1

I have a properties file that looks like this:

mysql.username=USERNAME
mysql.pass=PASS

I need to change USERNAME and PASS with variable values passed to shell script. I cannot use sed since that will work fine the first time to replace USERNAME and PASS with "values" but once they are replaced, sed will not find the variable names in the file the second time the script runs and thus an issue.

How can this be handled?

1

You can obtain old parameters from the properties file before using sed, e.g.

# get old parameters
$ export oldUsername=$(grep mysql.username $FILE | cut -d'=' -f2)
$ export oldPass=$(grep mysql.pass $FILE | cut -d'=' -f2)

# set new parameters
$ export newUsername=NEW_USERNAME
$ export newPass=NEW_PASS

# change parameters
$ sed -i "s/$oldUsername/$newUsername/g" $FILE
$ sed -i "s/$oldPass/$newPass/g" $FILE
1

You can use below.

[user@xyz ~]$ hh='mysql.username=USERNAME';echo $hh | awk -F"=" '{OFS=FS}{ $2="Mango"; print }'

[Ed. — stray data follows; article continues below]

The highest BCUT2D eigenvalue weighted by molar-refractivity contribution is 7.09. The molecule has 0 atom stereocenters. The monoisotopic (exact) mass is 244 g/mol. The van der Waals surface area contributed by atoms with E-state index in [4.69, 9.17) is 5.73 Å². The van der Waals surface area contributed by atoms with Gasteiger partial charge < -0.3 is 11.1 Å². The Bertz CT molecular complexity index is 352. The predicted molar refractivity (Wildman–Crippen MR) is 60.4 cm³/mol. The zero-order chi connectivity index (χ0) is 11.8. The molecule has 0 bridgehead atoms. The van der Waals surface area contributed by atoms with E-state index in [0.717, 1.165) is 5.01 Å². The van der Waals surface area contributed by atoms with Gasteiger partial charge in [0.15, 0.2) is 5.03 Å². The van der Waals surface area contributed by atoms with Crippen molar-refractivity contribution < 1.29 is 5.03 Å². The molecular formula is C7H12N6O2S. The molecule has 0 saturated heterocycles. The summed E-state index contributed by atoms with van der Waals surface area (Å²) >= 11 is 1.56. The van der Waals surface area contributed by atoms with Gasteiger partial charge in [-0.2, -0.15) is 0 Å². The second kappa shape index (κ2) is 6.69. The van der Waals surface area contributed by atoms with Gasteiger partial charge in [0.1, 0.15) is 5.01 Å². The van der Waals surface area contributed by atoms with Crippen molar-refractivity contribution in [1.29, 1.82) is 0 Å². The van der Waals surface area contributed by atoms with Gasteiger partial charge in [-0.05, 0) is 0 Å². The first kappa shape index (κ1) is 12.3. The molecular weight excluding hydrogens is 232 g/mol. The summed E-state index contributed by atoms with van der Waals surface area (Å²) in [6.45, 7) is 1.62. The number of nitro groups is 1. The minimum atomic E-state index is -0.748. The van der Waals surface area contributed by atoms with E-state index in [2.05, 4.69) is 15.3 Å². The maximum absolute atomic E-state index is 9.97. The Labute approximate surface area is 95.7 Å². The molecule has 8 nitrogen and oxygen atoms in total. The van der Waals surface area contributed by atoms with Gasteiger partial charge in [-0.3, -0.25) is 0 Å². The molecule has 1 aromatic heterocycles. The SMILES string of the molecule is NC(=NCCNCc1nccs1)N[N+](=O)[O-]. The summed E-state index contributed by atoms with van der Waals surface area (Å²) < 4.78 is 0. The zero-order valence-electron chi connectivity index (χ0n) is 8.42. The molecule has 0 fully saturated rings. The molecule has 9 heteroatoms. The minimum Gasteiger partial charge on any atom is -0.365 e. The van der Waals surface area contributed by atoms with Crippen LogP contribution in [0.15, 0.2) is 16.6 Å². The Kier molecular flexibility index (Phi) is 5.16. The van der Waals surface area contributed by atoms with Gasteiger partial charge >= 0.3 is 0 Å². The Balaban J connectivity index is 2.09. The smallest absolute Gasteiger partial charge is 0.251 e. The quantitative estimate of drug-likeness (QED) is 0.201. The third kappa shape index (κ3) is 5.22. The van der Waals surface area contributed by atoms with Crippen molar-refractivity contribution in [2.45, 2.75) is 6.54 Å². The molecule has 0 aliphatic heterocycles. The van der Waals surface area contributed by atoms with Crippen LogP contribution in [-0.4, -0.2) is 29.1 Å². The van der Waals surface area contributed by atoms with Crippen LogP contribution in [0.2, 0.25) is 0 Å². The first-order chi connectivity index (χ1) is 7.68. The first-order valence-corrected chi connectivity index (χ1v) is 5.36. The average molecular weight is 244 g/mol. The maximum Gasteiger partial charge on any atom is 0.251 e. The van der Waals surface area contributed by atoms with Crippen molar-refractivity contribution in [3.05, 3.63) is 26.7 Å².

mysql.username=Mango
  • 1
    It would be nice if you could break down each section of the command. This would help people less experienced in bash and possibly help them fix similar problems in the future based on what they learn here. – Levi Mar 17 at 2:21
1

You should regenerate this file from a template using your configuration management system of choice.

You could also write a shell script that uses a heredoc to do the same thing. But since we're in DevOps-land you really should be using your configuration management system for these things.

0

Maybe, this is something you can try - in sed they are known as back-references:

$1 - is the value passed for username

$2 - is the value passed for password

\1 captures the back reference within \( and \)

sed -i "s/\(mysql\.username=\).*/\1$1" propertiesfile
sed -i "s/\(mysql\.pass=\).*/\1$2" propertiesfile

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